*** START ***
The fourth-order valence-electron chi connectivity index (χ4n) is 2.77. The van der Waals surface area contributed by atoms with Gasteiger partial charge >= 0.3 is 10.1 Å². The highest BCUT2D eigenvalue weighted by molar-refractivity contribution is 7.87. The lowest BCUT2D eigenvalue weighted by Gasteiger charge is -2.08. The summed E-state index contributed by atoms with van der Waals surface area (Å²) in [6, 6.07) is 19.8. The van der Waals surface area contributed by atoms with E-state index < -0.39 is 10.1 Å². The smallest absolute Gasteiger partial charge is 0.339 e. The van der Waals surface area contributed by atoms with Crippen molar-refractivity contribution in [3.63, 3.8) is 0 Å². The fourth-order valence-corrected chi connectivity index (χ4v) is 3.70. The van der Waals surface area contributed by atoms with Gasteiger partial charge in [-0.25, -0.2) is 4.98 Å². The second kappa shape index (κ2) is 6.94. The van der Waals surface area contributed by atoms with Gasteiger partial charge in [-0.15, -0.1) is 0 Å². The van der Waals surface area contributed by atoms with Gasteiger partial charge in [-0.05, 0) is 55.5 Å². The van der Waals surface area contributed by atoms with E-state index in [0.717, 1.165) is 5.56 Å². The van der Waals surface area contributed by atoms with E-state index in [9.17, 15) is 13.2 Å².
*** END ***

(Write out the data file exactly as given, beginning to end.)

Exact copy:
The fourth-order valence-electron chi connectivity index (χ4n) is 2.77. The van der Waals surface area contributed by atoms with Gasteiger partial charge >= 0.3 is 10.1 Å². The highest BCUT2D eigenvalue weighted by molar-refractivity contribution is 7.87. The lowest BCUT2D eigenvalue weighted by Gasteiger charge is -2.08. The summed E-state index contributed by atoms with van der Waals surface area (Å²) in [6, 6.07) is 19.8. The van der Waals surface area contributed by atoms with E-state index < -0.39 is 10.1 Å². The smallest absolute Gasteiger partial charge is 0.339 e. The van der Waals surface area contributed by atoms with Crippen molar-refractivity contribution in [3.63, 3.8) is 0 Å². The fourth-order valence-corrected chi connectivity index (χ4v) is 3.70. The van der Waals surface area contributed by atoms with Gasteiger partial charge in [-0.25, -0.2) is 4.98 Å². The second kappa shape index (κ2) is 6.94. The van der Waals surface area contributed by atoms with Gasteiger partial charge in [-0.15, -0.1) is 0 Å². The van der Waals surface area contributed by atoms with Gasteiger partial charge in [-0.05, 0) is 55.5 Å². The van der Waals surface area contributed by atoms with E-state index in [0.717, 1.165) is 5.56 Å². The van der Waals surface area contributed by atoms with E-state index in [9.17, 15) is 13.2 Å².